Why trading cards? They’re tangible, portable, collectible, and fun. We were inspired by vintage sports cards, and we believe our heroes can be celebrated in this form as well.

Where can I get a pack? This is a limited edition of 1,000 packs, distributed across the city. You can find locations posted on Twitter and Instagram (#dallasheroes). The cards will not be reprinted!

What can I do? Submit and share your Dallas heroes, either through the website www.dallasheroes.org, or through Twitter or Instagram  (#dallasheroes). On the website you can also connect to the causes or organizations associated with some of the 25 heroes in this pack. We encourage you to find other local opportunities for volunteerism, advocacy, or donations.

When will the Second Edition come out? That all depends on you and the submissions we receive. Submit your heroes through www.dallasheroes.org for a chance to win a t-shirt featuring your Dallas Hero!

More questions? Give us a call at 214-252-2900, e-mail us at inform@bcworkshop.org or drop by our office at 416 S. Ervay Street!

 

Read more about the Dallas Heroes project in the local Dallas media:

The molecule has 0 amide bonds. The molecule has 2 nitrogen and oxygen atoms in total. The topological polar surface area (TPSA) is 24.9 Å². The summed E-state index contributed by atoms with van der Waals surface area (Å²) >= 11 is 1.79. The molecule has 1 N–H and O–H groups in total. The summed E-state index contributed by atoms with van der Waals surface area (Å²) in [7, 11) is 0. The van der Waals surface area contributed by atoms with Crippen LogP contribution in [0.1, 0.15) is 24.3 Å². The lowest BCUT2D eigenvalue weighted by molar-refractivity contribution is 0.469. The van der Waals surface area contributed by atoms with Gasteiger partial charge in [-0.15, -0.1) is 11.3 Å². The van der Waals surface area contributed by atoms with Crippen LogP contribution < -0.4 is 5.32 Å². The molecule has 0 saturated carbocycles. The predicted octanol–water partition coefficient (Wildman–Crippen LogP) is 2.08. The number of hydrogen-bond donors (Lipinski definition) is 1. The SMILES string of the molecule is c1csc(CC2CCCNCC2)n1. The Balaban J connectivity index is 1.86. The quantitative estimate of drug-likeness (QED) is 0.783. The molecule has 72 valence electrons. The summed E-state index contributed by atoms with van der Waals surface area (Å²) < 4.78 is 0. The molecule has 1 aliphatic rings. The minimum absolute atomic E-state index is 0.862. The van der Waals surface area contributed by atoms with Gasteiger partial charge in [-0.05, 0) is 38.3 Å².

Dallas Morning News

D Magazine

Belden Trail Up & Rolling

Read more about our work in the RGV.

belden trail_complete

A new pedestrian and biking trail was recently completed in Brownsville, TX that connects the historic neighborhoods of West Brownsville, Rio Viejo, and Downtown.  The Belden Trail, once an abandoned rail line, is now part of the City’s growing network of walking and biking infrastructure. Named after one of the City's founders, Belden Street was converted to an extension of the West Rail Line, then abandoned to backyard alleys, and has now been reclaimed as 5,170 linear feet of accessible park. It is book-ended by Sunrise Rotary Park and Riverside Park and connects to three different schools. The neighborhoods that have direct access to the trail are diverse, but primarily low-income, with many families and elderly that rely on alternative forms of transportation.